John’s Gospel: The Cosmic Rhythm, Stars and Stones
It can no longer be doubted that a living stream of Johannine Christianity exists. There is now abundant literature from Rosicrucian and esoteric traditions—from the deepest prayer and meditation—that addresses the exalted nature of John the Evangelist as expressed through his Gospel, letters, and the Book of Revelation. Yet it fell to Hermann Beckh to elucidate clearly how the individual known as “John” became the source of such undying love and wisdom in Christ. According to Rudolf Steiner, John was the ailing Lazarus, called from death to a new life as “the disciple whom Jesus loved” (John 20:2). Beckh demonstrates how John’s invaluable writings were based on personal spiritual knowledge and experience, expressing the divine work of the Cosmic Christ on human nature and on the Earth, leading far into the future.
Whereas Beckh’s authorship originated within the context of the emerging Christian Community, founded in 1922, his profoundly original books could not be confined within its framework. Not only could Beckh tackle original texts in Tibetan, Sanskrit, and Avestan, but through his independent vision he was also able to establish new links with philosophical alchemy, Jakob Böhme, Goethe, Nietzsche, and Novalis. He thus stands with those figures as a coworker in a greater community.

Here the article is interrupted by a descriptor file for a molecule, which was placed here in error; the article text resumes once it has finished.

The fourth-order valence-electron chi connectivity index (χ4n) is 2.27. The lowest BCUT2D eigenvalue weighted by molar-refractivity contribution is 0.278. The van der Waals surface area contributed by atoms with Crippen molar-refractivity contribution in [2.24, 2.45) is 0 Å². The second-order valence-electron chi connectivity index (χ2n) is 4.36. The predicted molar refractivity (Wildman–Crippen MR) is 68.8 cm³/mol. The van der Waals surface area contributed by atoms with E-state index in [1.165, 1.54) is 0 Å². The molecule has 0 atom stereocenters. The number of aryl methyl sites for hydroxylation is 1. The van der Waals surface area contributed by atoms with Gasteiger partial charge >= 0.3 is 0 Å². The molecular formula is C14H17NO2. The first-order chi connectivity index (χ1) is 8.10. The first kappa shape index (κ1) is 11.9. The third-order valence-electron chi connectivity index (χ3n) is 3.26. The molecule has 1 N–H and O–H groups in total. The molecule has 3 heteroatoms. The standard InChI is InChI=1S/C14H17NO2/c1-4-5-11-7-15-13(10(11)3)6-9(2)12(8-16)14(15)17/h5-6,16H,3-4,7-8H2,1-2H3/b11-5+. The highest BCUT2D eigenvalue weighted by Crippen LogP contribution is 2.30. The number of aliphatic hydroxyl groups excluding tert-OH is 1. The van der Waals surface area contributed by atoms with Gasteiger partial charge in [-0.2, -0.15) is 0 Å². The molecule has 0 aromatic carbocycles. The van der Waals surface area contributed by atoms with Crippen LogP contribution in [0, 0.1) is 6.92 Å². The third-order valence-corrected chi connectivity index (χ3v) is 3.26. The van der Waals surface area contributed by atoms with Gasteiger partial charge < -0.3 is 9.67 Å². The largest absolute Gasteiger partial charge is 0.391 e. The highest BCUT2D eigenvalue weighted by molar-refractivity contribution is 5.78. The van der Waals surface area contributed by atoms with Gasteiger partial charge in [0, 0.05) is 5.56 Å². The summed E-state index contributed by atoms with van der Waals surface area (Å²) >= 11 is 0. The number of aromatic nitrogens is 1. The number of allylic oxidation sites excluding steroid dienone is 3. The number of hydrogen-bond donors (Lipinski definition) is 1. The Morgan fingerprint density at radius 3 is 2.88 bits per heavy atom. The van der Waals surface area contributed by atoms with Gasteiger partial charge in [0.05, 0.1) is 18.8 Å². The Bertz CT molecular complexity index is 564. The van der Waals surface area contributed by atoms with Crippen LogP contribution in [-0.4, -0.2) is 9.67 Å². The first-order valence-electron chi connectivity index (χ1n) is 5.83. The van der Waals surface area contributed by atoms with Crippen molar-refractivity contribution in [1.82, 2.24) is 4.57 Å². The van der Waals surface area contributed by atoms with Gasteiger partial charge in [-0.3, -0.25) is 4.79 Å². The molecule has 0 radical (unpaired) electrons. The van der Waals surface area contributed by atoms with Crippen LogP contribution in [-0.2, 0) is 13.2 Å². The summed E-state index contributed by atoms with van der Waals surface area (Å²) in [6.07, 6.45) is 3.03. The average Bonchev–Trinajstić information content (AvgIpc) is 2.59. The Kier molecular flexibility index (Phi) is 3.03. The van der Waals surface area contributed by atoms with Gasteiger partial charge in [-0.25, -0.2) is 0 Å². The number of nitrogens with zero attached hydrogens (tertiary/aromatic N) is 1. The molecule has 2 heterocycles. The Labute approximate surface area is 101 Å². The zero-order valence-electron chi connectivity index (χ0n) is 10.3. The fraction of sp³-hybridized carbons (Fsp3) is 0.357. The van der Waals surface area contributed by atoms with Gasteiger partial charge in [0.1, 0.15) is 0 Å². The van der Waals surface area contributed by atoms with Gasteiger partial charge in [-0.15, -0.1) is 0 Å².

Having prepared the way with his book Mark’s Gospel in 1928, John’s Gospel could be described as the capstone of Beckh’s writings—a triumphant announcement that theology and the study of John’s Gospel have finally come of age.
Appearing here in a freshly revised translation by Alan Stott, the current volume is enhanced by a series of valuable addenda that shed further light on Beckh’s significant achievements.
About the Author
Hermann Beckh (1875–1937) studied Law and later Sanskrit, becoming Professor of Oriental Studies at the University of Berlin. A master of ancient and modern languages, he wrote extensively on religious and philosophical subjects, including Buddhism, Indology, Christianity, alchemy, and music. In 1911, he heard a lecture by Rudolf Steiner and was inspired to join the Anthroposophical Society, where he became a valued coworker. In 1922, he helped found The Christian Community, a movement for religious renewal. His many books are gradually being translated from the original German and published in English.
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